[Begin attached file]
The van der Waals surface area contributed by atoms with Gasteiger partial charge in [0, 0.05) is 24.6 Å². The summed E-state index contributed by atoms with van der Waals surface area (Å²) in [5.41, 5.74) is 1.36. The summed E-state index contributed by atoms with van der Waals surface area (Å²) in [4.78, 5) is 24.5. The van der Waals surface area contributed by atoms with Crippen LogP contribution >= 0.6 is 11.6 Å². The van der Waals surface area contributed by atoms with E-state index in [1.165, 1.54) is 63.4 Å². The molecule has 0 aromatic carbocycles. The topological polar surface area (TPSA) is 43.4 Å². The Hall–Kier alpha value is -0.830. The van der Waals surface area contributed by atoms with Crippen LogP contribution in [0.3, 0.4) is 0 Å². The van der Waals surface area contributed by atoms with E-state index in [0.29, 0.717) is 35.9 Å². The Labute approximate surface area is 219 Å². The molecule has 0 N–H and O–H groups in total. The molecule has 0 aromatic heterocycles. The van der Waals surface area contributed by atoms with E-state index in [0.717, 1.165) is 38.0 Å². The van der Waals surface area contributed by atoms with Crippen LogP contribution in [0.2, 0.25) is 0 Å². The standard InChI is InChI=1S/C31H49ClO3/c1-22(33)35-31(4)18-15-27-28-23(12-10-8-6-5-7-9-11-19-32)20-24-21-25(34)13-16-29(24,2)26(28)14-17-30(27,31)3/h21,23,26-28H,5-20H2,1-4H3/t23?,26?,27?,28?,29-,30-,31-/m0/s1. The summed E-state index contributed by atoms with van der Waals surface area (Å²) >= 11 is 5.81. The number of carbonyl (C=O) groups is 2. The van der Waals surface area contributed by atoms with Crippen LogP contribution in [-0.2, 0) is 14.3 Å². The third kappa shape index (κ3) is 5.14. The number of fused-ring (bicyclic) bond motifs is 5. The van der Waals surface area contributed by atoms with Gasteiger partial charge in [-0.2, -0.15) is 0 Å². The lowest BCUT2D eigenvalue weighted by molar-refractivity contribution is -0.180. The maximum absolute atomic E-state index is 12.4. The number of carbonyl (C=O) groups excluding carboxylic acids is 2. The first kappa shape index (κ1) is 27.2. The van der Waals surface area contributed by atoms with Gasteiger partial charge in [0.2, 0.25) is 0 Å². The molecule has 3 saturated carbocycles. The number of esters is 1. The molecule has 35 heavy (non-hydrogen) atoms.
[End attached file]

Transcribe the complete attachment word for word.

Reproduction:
The van der Waals surface area contributed by atoms with Gasteiger partial charge in [0, 0.05) is 24.6 Å². The summed E-state index contributed by atoms with van der Waals surface area (Å²) in [5.41, 5.74) is 1.36. The summed E-state index contributed by atoms with van der Waals surface area (Å²) in [4.78, 5) is 24.5. The van der Waals surface area contributed by atoms with Crippen LogP contribution >= 0.6 is 11.6 Å². The van der Waals surface area contributed by atoms with E-state index in [1.165, 1.54) is 63.4 Å². The molecule has 0 aromatic carbocycles. The topological polar surface area (TPSA) is 43.4 Å². The Hall–Kier alpha value is -0.830. The van der Waals surface area contributed by atoms with Crippen LogP contribution in [0.3, 0.4) is 0 Å². The van der Waals surface area contributed by atoms with E-state index in [0.29, 0.717) is 35.9 Å². The Labute approximate surface area is 219 Å². The molecule has 0 N–H and O–H groups in total. The molecule has 0 aromatic heterocycles. The van der Waals surface area contributed by atoms with E-state index in [0.717, 1.165) is 38.0 Å². The van der Waals surface area contributed by atoms with Crippen LogP contribution in [0.2, 0.25) is 0 Å². The standard InChI is InChI=1S/C31H49ClO3/c1-22(33)35-31(4)18-15-27-28-23(12-10-8-6-5-7-9-11-19-32)20-24-21-25(34)13-16-29(24,2)26(28)14-17-30(27,31)3/h21,23,26-28H,5-20H2,1-4H3/t23?,26?,27?,28?,29-,30-,31-/m0/s1. The summed E-state index contributed by atoms with van der Waals surface area (Å²) >= 11 is 5.81. The number of carbonyl (C=O) groups is 2. The van der Waals surface area contributed by atoms with Crippen LogP contribution in [-0.2, 0) is 14.3 Å². The third kappa shape index (κ3) is 5.14. The number of fused-ring (bicyclic) bond motifs is 5. The van der Waals surface area contributed by atoms with Gasteiger partial charge in [-0.2, -0.15) is 0 Å². The lowest BCUT2D eigenvalue weighted by molar-refractivity contribution is -0.180. The maximum absolute atomic E-state index is 12.4. The number of carbonyl (C=O) groups excluding carboxylic acids is 2. The first kappa shape index (κ1) is 27.2. The van der Waals surface area contributed by atoms with Gasteiger partial charge in [0.2, 0.25) is 0 Å². The molecule has 3 saturated carbocycles. The number of esters is 1. The molecule has 35 heavy (non-hydrogen) atoms.